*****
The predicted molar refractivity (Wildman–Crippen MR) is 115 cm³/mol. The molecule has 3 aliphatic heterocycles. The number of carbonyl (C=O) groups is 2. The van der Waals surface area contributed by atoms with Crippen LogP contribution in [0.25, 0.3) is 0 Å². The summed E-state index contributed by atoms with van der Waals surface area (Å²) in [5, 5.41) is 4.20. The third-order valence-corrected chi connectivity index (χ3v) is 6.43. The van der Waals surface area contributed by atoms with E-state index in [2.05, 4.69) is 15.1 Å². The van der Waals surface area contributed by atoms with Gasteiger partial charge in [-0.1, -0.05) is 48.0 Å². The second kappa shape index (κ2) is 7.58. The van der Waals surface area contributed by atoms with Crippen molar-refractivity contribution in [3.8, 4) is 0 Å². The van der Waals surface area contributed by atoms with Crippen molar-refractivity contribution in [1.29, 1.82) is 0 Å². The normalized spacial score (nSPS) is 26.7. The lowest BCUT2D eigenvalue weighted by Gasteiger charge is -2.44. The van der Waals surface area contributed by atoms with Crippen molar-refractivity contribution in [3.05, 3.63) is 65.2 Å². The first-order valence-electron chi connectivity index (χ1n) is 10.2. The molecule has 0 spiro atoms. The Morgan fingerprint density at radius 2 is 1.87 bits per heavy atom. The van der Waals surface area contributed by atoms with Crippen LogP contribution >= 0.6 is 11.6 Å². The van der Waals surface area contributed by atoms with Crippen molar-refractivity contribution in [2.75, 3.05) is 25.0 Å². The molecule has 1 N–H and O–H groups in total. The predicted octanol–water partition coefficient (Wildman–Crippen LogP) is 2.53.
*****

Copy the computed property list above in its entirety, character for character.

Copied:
The predicted molar refractivity (Wildman–Crippen MR) is 115 cm³/mol. The molecule has 3 aliphatic heterocycles. The number of carbonyl (C=O) groups is 2. The van der Waals surface area contributed by atoms with Crippen LogP contribution in [0.25, 0.3) is 0 Å². The summed E-state index contributed by atoms with van der Waals surface area (Å²) in [5, 5.41) is 4.20. The third-order valence-corrected chi connectivity index (χ3v) is 6.43. The van der Waals surface area contributed by atoms with E-state index in [2.05, 4.69) is 15.1 Å². The van der Waals surface area contributed by atoms with Gasteiger partial charge in [-0.1, -0.05) is 48.0 Å². The second kappa shape index (κ2) is 7.58. The van der Waals surface area contributed by atoms with Crippen molar-refractivity contribution in [3.8, 4) is 0 Å². The van der Waals surface area contributed by atoms with Crippen molar-refractivity contribution in [1.29, 1.82) is 0 Å². The normalized spacial score (nSPS) is 26.7. The lowest BCUT2D eigenvalue weighted by Gasteiger charge is -2.44. The van der Waals surface area contributed by atoms with Crippen molar-refractivity contribution in [3.05, 3.63) is 65.2 Å². The first-order valence-electron chi connectivity index (χ1n) is 10.2. The molecule has 0 spiro atoms. The Morgan fingerprint density at radius 2 is 1.87 bits per heavy atom. The van der Waals surface area contributed by atoms with Crippen LogP contribution >= 0.6 is 11.6 Å². The van der Waals surface area contributed by atoms with Crippen molar-refractivity contribution in [2.75, 3.05) is 25.0 Å². The molecule has 1 N–H and O–H groups in total. The predicted octanol–water partition coefficient (Wildman–Crippen LogP) is 2.53.